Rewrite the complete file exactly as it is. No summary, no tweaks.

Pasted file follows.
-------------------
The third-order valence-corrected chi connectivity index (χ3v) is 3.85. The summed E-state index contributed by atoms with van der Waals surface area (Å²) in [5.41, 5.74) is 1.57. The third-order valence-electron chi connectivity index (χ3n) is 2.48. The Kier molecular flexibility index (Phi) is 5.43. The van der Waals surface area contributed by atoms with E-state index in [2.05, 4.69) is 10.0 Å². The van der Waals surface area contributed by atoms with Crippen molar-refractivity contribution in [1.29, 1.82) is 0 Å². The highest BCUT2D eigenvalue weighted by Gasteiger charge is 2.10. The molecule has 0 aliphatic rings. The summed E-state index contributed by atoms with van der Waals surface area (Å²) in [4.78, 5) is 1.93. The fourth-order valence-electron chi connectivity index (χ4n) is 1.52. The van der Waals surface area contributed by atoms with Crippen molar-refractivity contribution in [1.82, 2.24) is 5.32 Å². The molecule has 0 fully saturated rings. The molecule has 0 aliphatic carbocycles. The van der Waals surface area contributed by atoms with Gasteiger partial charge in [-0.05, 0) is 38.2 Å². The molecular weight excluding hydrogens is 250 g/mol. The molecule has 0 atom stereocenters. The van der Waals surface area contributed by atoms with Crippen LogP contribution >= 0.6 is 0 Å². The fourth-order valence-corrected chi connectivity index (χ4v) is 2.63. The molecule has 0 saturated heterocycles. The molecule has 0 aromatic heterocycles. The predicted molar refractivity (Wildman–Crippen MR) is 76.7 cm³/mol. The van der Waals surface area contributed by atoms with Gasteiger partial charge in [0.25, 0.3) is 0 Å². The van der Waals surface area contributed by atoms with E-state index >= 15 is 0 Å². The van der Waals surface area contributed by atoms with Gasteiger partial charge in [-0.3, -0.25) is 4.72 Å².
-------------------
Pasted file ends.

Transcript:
The third-order valence-corrected chi connectivity index (χ3v) is 3.85. The summed E-state index contributed by atoms with van der Waals surface area (Å²) in [5.41, 5.74) is 1.57. The third-order valence-electron chi connectivity index (χ3n) is 2.48. The Kier molecular flexibility index (Phi) is 5.43. The van der Waals surface area contributed by atoms with E-state index in [2.05, 4.69) is 10.0 Å². The van der Waals surface area contributed by atoms with Crippen molar-refractivity contribution in [1.29, 1.82) is 0 Å². The highest BCUT2D eigenvalue weighted by Gasteiger charge is 2.10. The molecule has 0 aliphatic rings. The summed E-state index contributed by atoms with van der Waals surface area (Å²) in [4.78, 5) is 1.93. The fourth-order valence-electron chi connectivity index (χ4n) is 1.52. The van der Waals surface area contributed by atoms with Crippen molar-refractivity contribution in [1.82, 2.24) is 5.32 Å². The molecule has 0 fully saturated rings. The molecule has 0 aliphatic carbocycles. The van der Waals surface area contributed by atoms with Gasteiger partial charge in [-0.05, 0) is 38.2 Å². The molecular weight excluding hydrogens is 250 g/mol. The molecule has 0 atom stereocenters. The van der Waals surface area contributed by atoms with Crippen LogP contribution >= 0.6 is 0 Å². The fourth-order valence-corrected chi connectivity index (χ4v) is 2.63. The molecule has 0 saturated heterocycles. The molecule has 0 aromatic heterocycles. The predicted molar refractivity (Wildman–Crippen MR) is 76.7 cm³/mol. The van der Waals surface area contributed by atoms with Gasteiger partial charge in [0.25, 0.3) is 0 Å². The van der Waals surface area contributed by atoms with E-state index >= 15 is 0 Å². The van der Waals surface area contributed by atoms with Gasteiger partial charge in [-0.3, -0.25) is 4.72 Å².